At CES 2019, IBM revealed their first commercial quantum computer, and the technology world took notice. This is not even the company’s first foray into quantum computing, but it certainly is the one which resonated loudest. But what exactly is behind the inch-thick glass of IBM’s wondrous machine?
Quantum computing is increasingly becoming a more ordinary topic in tech. This is the consequence of nearly four decades of non-stop advances in mathematics, computer science, engineering, and chemistry. All this allowed quantum technologies to leap out of the peace and quiet of academic labs and launch their quest to tackle computing’s most challenging problems.
Here is the gist of it: quantum computers, no matter how big or powerful they get in the years to come, will only ever be great at solving certain computational problems. Therefore, it is easy to realize that the true power of these machines could be unleashed by coupling them to a powerful super-computer, just like the ones found in any scientific lab around the world.
However, quantum computers are not ordinary machines: they utilize the principles of quantum mechanics (most importantly, superposition and entanglement) to perform certain computing operations exponentially faster than classical computing machines. Quantum computers are bound to revolutionize the areas of technology where such problems are encountered: most notably encryption, pattern-matching and optimization.
Starting in the late 80s, for long years quantum computing was exclusively the topic of academic research, with little perspective to be practically viable any time soon. In the 90s, some important algorithms were discovered, which for example promised that a quantum computer, if ever developed, would render the widely used credit card encryption (RSA) obsolete. However, engineering advances lagged behind theoretical discoveries and the prospects of developing such hardware appeared bleak. The difficulty comes from the need to breed and manipulate qubits — the quantum counterparts of bits — out of elementary particles, which proved to be a cumbersome task. However, with advances in material science in the 00s, primitive versions of a quantum computer became viable, and the race to build a functioning prototype was on.
Out of the lab
The first to develop a quantum computing device was the Canadian startup D-Wave, who released their first machine in 2011. This generated even further interest, and soon other players joined the space too. Google hired an entire physics department (on top of buying each new machine by D-Wave), Microsoft invested billions into their own quantum computing department, Alibaba launched a program to develop cloud quantum computing, and so on. IBM also joined the race, first releasing a 5-qubit quantum computing accessible on their website, then upgrading it to 16 qubits, and now releasing a fully optimised solution for businesses. What’s the difference between each company’s approach? They all use different physical media to create and store the qubits which are necessary for the machine’s operation.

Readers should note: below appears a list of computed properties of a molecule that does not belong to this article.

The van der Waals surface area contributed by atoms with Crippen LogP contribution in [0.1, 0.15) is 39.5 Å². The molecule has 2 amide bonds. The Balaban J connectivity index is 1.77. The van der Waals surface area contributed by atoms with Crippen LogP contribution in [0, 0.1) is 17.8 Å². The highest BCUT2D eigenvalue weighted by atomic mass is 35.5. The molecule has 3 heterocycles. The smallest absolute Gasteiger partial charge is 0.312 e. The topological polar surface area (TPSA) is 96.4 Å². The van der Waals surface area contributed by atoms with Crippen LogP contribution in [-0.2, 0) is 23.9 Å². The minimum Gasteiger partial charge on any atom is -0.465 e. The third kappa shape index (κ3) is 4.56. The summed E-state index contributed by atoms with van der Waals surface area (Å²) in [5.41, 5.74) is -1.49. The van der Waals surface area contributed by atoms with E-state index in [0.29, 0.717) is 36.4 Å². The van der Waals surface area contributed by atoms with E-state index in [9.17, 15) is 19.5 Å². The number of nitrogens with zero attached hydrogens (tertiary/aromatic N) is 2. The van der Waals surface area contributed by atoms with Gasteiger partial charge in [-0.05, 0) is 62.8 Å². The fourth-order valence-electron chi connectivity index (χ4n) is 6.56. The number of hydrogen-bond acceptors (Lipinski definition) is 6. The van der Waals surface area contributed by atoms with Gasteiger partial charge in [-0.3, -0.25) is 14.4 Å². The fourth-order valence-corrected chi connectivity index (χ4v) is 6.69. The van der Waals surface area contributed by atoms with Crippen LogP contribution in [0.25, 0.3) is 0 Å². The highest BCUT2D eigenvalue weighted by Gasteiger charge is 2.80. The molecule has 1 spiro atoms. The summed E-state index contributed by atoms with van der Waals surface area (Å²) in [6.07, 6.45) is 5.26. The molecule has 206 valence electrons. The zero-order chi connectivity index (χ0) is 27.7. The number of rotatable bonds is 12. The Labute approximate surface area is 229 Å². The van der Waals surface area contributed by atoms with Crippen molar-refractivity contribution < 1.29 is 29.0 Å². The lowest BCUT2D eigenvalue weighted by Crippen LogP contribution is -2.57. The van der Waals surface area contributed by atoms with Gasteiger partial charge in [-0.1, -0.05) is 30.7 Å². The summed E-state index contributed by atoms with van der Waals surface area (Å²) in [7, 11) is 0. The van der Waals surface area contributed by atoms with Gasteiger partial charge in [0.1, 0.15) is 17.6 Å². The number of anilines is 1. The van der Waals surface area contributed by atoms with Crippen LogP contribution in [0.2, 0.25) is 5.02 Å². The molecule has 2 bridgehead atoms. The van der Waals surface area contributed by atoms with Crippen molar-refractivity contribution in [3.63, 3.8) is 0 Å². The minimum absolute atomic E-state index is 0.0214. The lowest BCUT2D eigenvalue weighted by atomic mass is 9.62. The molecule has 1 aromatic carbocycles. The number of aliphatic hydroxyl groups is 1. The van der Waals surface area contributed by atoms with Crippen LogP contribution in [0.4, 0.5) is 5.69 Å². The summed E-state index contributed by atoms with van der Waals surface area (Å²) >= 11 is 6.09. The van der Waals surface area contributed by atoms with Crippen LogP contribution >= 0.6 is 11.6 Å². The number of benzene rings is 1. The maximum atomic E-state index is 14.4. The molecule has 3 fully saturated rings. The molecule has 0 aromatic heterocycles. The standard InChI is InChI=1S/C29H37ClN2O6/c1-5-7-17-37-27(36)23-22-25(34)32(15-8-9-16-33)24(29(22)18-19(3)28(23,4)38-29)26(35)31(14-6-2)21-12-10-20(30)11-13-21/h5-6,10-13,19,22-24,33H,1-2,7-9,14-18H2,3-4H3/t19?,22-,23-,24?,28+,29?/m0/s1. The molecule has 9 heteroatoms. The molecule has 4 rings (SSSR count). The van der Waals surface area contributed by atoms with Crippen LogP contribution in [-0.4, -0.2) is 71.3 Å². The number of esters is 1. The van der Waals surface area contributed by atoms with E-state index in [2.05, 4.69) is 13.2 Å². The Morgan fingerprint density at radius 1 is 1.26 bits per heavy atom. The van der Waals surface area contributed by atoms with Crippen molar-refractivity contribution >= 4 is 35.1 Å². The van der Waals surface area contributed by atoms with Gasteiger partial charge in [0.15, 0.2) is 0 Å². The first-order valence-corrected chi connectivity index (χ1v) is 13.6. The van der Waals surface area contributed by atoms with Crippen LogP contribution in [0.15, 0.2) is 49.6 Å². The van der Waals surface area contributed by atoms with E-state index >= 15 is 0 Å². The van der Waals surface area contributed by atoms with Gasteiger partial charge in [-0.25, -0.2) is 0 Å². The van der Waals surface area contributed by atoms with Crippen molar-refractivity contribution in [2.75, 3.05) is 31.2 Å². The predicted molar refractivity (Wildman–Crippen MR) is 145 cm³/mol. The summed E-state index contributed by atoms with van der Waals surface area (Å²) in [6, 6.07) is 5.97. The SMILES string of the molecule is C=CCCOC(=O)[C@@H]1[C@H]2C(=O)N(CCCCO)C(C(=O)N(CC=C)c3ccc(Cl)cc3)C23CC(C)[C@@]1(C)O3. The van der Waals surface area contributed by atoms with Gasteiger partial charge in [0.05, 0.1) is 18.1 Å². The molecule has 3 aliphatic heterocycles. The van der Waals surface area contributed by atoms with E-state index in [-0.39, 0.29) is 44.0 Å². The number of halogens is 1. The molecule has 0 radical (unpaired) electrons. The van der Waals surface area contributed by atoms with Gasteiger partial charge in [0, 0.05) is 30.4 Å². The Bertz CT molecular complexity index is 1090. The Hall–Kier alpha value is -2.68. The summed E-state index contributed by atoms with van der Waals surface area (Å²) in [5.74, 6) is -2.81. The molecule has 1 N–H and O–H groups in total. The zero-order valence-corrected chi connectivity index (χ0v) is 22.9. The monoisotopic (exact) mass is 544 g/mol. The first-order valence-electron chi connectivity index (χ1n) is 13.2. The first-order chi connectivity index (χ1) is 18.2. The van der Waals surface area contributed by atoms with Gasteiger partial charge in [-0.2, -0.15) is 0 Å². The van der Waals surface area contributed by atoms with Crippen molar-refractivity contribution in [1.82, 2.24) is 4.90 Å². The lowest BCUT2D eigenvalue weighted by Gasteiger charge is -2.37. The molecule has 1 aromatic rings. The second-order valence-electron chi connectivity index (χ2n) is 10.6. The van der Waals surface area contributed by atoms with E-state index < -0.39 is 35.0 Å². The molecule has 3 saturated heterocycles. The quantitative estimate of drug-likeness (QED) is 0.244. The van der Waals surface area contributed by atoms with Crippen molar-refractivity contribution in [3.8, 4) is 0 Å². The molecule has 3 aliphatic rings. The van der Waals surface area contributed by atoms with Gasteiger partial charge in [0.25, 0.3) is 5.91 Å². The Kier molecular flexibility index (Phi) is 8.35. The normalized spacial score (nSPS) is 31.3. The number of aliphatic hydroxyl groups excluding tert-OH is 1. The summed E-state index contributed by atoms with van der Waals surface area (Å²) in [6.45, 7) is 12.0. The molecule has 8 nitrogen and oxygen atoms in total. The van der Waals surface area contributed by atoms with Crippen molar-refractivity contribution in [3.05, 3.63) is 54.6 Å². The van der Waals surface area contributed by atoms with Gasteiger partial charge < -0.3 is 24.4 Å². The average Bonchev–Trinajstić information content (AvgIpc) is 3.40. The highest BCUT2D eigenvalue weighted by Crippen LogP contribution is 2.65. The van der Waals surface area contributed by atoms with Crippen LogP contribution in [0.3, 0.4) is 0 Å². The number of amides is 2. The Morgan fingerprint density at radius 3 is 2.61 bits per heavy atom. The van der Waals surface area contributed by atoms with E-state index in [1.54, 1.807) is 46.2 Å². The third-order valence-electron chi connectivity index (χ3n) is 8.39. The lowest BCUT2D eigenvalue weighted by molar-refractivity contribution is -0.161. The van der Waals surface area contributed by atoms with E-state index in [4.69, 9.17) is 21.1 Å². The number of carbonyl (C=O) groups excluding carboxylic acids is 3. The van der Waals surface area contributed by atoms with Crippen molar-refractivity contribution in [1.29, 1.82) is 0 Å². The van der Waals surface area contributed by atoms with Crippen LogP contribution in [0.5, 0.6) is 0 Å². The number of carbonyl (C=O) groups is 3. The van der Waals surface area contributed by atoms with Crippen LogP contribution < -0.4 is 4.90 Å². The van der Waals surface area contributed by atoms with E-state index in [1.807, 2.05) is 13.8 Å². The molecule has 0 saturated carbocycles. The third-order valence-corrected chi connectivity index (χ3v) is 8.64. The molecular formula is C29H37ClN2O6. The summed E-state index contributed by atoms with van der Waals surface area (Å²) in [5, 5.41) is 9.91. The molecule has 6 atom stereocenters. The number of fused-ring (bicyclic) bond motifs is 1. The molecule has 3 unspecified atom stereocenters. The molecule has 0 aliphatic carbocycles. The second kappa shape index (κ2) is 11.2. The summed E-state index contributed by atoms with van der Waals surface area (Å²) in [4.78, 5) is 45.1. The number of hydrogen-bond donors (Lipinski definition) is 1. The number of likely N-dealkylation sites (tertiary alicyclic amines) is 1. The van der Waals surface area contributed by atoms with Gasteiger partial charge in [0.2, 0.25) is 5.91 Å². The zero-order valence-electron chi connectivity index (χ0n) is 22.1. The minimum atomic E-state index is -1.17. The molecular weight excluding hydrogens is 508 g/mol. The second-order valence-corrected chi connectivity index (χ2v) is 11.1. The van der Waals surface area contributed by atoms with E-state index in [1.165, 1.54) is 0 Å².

There are ongoing efforts to develop large-scale networks which rely on quantum encryption (while Geneva’s local elections have already been relying on this technology since 2007). Governments are leading the way in defense applications, with China pioneering quantum-encrypted space transmission.
On the software side, startups like Cambridge Quantum Computing are working hard to develop software that will power the quantum hardware, and will allow developers to tackle computing problems which seem intractable with contemporary machines.
High in the clouds
Quantum computing’s future is certainly bright, but where does that leave the everyday user without access to multimillion-dollar hardware? IBM’s machine, like the others by Google and D-Wave, require a lot of power and cooling — the qubits need to be kept at near-absolute zero. It appears that initially, only large businesses would be able to enjoy the spoils of this new technology — hedge funds, investment banks, pharmaceutical companies and defense contractors could easily shell out the millions necessary to build and maintain such machines. However, as the technology becomes more affordable and powerful, providers will launch cloud quantum service for individual users — then everyone with an internet connection will be able to reap the benefits of several decades of technological advancements.
The author Deyan Mihaylov has been part of the UK startup Cambridge Quantum Computing since their very beginning. He is currently also a post-doctoral assistant at the University of Cambridge, where he researches and teaches theoretical physics.